Glass of Blessing (NetGalley)
release date: January 22, 2013 (ebook)
“Oh Wilmet, life is perfect now! [said Mary Beamish] I’ve got everything that I could possibly want. I keep thinking that it’s like a glass of blessings …”
“That comes from a poem by George Herbert, doesn’t it? I said. ‘When God at first made man, Having a glass of blessings standing by …”
“But don’t forget that other line … how when all the other blessing had been bestowed, rest lay in the bottom of the glass. That’s so very appropriate for a harassed suburban …”
I first read Barbara Pym twenty-some years ago as I worked my way through the fiction stacks at the bookstore where I worked evenings. The novels had everything I loved in a good book: a quaint English village (or post-war London), devout spinsters (or agnostic office workers), toast for tea (or grapenuts and Nescafe at breakfast). Plot was thin and not really the point, after all–Pym’s world was truly a comedy of manners. I started with Jane and Prudence and Excellent Women, moved on to Crampton Hodnet and Quartet in Autumn and life was good. It got even better with the gift of A Very Private Eye, Pym’s life in diaries and letters, with a forward by her sister, Hazel Holt.
Glass of Blessings tells the story of thirty-year-old beautiful Wilmet (“But Wilmet, life is like … your name–so sad, and you so gay and poised.”), wiling her life away by attending daily mass, keeping tabs on the vicar, and longing for … something. Husband Rodney, stolid and dull, is preoccupied with life in the Ministry. The couple lives with his mother Sylvia, a rather eccentric seventy-year-old with an interest in archaeology. Best friend Rowena has three children and a life in the suburbs to hold her in check. But Rowena’s brother Piers, single, handsome and unsettled, holds some allure. An autumn walk along the river, luncheon, afternoon tea–and soon Wilmet allows herself to believe they might have the enigmatic “something more”.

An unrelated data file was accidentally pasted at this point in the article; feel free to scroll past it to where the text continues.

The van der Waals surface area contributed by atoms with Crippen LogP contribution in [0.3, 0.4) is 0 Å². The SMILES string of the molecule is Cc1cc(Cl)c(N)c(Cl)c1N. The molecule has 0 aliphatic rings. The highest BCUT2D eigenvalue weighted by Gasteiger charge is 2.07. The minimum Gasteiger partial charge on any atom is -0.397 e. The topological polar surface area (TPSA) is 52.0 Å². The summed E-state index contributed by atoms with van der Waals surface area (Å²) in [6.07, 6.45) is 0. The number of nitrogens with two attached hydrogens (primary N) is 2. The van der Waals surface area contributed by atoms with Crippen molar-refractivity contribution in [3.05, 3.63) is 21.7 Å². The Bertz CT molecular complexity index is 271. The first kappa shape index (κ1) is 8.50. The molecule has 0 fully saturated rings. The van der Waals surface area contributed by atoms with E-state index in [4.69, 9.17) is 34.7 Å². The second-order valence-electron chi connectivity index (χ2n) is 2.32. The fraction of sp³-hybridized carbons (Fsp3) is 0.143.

Yet Wilmet, and I would imagine Pym’s readers in 1958 when the book was first published, was in for a shock. For Piers has a flat mate. Keith. A sometimes model who works in a coffee bar. And decorates the flat. Whose friends Tony and Ray are ballet dancers. Oblivious for a time to the obvious, the realization of Piers’s sexual orientation hits Wilmet one night while perusing a magazine for a glimpse of Keith’s work–then she closes the “book and took a sleeping pill.” Dear Wilmet.
As in most Pym novels, the characters end, if not exactly happy, then at least coming to some sort of understanding. Mary and Sylvia both find true love (or at least willing partners). Rodney confesses he had dinner some two or three times with a Miss Bates, but she reminded him of Wilmet. Keith helps Wilmet decorate her new flat (“Wilmet, I like the lime green. It goes will with antique furniture–sets it off …”) A priest retires, a new vicar is installed. And life goes on.
“… There was no reason why my own life should not be a glass of blessings too. Perhaps it always had been without my realizing it.”